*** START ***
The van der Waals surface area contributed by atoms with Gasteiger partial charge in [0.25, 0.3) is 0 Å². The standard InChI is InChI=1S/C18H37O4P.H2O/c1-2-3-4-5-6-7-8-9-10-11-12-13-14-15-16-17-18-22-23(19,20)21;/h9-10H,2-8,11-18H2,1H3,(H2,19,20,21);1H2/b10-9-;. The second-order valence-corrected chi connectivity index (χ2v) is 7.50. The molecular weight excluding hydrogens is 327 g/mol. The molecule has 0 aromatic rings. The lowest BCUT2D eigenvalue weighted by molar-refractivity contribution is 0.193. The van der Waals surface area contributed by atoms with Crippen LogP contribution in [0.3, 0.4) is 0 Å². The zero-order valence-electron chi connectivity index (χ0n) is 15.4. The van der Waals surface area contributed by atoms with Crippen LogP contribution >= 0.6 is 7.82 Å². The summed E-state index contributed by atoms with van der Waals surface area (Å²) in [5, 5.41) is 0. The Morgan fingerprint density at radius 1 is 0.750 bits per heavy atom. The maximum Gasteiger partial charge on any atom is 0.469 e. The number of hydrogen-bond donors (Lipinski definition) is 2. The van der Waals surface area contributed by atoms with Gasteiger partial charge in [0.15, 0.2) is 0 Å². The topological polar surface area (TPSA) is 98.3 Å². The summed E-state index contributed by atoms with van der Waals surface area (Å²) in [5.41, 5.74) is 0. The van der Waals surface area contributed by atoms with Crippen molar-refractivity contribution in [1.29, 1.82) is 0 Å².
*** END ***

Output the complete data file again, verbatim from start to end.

The van der Waals surface area contributed by atoms with Gasteiger partial charge in [0.25, 0.3) is 0 Å². The standard InChI is InChI=1S/C18H37O4P.H2O/c1-2-3-4-5-6-7-8-9-10-11-12-13-14-15-16-17-18-22-23(19,20)21;/h9-10H,2-8,11-18H2,1H3,(H2,19,20,21);1H2/b10-9-;. The second-order valence-corrected chi connectivity index (χ2v) is 7.50. The molecular weight excluding hydrogens is 327 g/mol. The molecule has 0 aromatic rings. The lowest BCUT2D eigenvalue weighted by molar-refractivity contribution is 0.193. The van der Waals surface area contributed by atoms with Crippen LogP contribution in [0.3, 0.4) is 0 Å². The zero-order valence-electron chi connectivity index (χ0n) is 15.4. The van der Waals surface area contributed by atoms with Crippen LogP contribution >= 0.6 is 7.82 Å². The summed E-state index contributed by atoms with van der Waals surface area (Å²) in [5, 5.41) is 0. The Morgan fingerprint density at radius 1 is 0.750 bits per heavy atom. The maximum Gasteiger partial charge on any atom is 0.469 e. The number of hydrogen-bond donors (Lipinski definition) is 2. The van der Waals surface area contributed by atoms with Gasteiger partial charge in [0.15, 0.2) is 0 Å². The topological polar surface area (TPSA) is 98.3 Å². The summed E-state index contributed by atoms with van der Waals surface area (Å²) in [5.41, 5.74) is 0. The van der Waals surface area contributed by atoms with Crippen molar-refractivity contribution in [1.29, 1.82) is 0 Å².